One of the most toxic elements in an organizational culture that is clearly not infused with a leadership mindset is what I call the shame and blame game. In these organizations, when a problem happens management wants heads to roll. Management can suffer from embarrassment and worse especially if the problem ends up publicly displayed such as a complaint on Yelp, Glassdoor, Facebook, or even in the news media. Because so many business leaders are terrified of such negative publicity, they stifle the organization by preventing autonomous decision making, creativity or innovation by employees. In addition to developing bureaucratic processes for obtaining approval for any little thing before moving forward, this type of organization also fosters a shame and blame game atmosphere.
Here is how a typical round of shame and blame is played. A supervisor, let’s name her Emily, comes up with a great idea for a new way to treat customers. She and her team decide they will build rapport with customers who seem uptight or stuffy by joking around with them and teasing them a bit. Most of the customers crack a smile when this happens and recognize that they should lighten up a bit. The new program is working well and Emily’s department begins to receive numerous positive comments from customers about the fun and friendly personalities of the employees. Emily encourages more of this joking and light-hearted banter by letting employees know how much the customers appreciate the new approach. This goes on until one day when the joking goes a bit too far and a customer is offended and feels disrespected. That is when the CEO hears about the joking and teasing of customers from Emily’s staff. The CEO becomes exceptionally angry both because of the customer complaint, but also because the CEO knew nothing about this new department policy from Emily’s team and feels Emily betrayed trust by not informing the CEO of what the team was doing. Emily recognizes she should have told the CEO, but it is too late and the CEO’s anger means heads need to roll. Emily is terminated, a new policy against joking around with customers is implemented, and all supervisors are forbidden to implement any new methods without them being vetted in a newly established committee.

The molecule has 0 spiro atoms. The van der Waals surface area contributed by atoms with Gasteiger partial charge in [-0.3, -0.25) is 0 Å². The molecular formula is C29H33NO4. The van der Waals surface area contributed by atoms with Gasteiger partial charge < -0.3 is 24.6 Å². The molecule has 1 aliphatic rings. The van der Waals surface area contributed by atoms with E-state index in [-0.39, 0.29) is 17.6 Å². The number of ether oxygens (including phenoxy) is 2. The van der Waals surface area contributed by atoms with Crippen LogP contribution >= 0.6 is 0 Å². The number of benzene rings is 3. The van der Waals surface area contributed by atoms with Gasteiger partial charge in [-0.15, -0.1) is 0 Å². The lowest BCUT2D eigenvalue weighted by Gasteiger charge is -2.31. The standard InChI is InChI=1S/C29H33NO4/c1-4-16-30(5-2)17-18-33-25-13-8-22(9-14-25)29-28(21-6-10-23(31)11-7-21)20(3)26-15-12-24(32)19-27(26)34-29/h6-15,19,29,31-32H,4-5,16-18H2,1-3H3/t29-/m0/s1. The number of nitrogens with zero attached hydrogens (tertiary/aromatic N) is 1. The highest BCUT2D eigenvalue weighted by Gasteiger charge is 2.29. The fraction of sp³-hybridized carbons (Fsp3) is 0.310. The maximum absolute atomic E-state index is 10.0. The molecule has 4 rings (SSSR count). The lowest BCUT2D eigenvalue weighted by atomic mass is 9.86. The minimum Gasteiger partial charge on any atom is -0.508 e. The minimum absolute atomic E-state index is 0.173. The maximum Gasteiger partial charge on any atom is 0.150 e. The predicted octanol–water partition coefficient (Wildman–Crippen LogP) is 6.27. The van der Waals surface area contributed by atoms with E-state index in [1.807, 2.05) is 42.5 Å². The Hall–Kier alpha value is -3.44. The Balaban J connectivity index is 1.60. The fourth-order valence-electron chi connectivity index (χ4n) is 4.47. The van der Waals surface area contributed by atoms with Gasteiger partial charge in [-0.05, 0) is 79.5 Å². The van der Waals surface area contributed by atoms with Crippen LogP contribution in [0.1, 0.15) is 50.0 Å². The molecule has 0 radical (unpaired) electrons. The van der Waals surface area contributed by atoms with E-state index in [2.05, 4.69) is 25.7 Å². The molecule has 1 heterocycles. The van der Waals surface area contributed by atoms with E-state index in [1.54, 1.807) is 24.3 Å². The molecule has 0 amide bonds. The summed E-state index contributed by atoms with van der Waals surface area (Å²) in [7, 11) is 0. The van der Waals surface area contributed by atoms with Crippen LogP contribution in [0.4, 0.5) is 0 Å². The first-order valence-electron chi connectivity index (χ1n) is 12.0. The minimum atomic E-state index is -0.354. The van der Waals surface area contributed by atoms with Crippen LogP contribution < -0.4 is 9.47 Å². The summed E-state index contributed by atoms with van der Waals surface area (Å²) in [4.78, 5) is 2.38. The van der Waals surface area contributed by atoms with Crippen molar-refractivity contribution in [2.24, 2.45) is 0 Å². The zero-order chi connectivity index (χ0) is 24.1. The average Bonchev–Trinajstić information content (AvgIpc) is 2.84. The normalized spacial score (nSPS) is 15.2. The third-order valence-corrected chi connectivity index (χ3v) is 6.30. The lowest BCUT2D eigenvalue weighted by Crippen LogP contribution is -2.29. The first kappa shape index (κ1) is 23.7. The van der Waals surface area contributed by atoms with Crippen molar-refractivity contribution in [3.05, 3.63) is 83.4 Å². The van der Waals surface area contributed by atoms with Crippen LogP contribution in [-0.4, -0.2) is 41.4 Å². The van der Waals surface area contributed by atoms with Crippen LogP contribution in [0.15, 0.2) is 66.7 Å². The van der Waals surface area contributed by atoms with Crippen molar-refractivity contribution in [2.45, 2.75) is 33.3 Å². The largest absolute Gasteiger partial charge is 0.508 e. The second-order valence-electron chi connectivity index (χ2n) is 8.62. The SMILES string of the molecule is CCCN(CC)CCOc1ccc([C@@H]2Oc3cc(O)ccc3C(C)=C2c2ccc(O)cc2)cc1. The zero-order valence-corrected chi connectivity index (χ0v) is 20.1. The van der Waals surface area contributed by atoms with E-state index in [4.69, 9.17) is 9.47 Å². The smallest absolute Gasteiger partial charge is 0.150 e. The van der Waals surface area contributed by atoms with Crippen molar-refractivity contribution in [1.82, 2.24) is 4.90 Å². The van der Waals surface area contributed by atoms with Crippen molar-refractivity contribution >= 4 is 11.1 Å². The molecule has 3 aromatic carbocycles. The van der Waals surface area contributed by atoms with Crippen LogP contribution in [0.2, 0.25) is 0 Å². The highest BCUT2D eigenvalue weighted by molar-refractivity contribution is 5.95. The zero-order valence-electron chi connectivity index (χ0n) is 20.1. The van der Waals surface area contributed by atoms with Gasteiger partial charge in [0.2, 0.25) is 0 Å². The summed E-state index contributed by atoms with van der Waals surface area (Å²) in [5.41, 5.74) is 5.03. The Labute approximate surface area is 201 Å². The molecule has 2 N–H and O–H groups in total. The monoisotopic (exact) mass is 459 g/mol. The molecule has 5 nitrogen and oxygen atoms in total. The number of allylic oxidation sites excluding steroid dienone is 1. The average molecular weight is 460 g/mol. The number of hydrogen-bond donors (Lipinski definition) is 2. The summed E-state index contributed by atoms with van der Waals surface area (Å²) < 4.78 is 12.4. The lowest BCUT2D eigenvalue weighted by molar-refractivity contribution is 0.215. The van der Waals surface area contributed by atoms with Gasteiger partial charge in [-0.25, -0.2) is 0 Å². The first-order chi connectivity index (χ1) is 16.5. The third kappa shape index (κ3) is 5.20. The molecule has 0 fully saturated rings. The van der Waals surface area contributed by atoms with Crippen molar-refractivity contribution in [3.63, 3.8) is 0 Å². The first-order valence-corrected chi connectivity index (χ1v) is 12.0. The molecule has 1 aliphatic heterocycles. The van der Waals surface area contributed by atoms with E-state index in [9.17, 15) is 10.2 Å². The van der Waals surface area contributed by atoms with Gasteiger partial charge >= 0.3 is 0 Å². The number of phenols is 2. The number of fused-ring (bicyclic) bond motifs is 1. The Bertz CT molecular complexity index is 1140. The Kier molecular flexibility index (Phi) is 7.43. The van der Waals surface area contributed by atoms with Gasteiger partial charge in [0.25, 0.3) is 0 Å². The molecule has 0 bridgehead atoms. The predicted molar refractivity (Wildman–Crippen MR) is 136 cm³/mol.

The problem initiated a feeling of shame by the CEO, which was then used to blame and shame the supervisor. The new policies established may prevent this type of problem in the future; however, it is more likely that the new policies will also result in a fearful culture, lack of willingness to be creative and innovate, and a tendency to hide mistakes that do happen rather than focusing on admitting future mistakes in order to correct problems.
So what is the alternative or solution to playing the shame and blame game? In an organization infused with a culture of leadership, top managers recognize that problems happen. They do not condone problems or recklessness in decision-making; however, when problems and mistakes do happen they engage those involved in order to teach, guide, coach, and mentor the rookie decision maker (such as Emily in our example above) so that future mistakes are less likely to occur. This must be done with a problem solving and growth and development mindset, not a punitive mindset. While the CEO may not like it, apologizing to the customer and ensuring the concerns will be addressed could have been followed by working with Emily and her team members to recognize how to be friendly and engaging with customers while always maintaining respect. Organizations that react with a development and learning approach to decision making mistakes are more likely to have employees who will admit to mistakes, partner with others to solve problems, be more accountable for their own actions, and learn and grow leaders.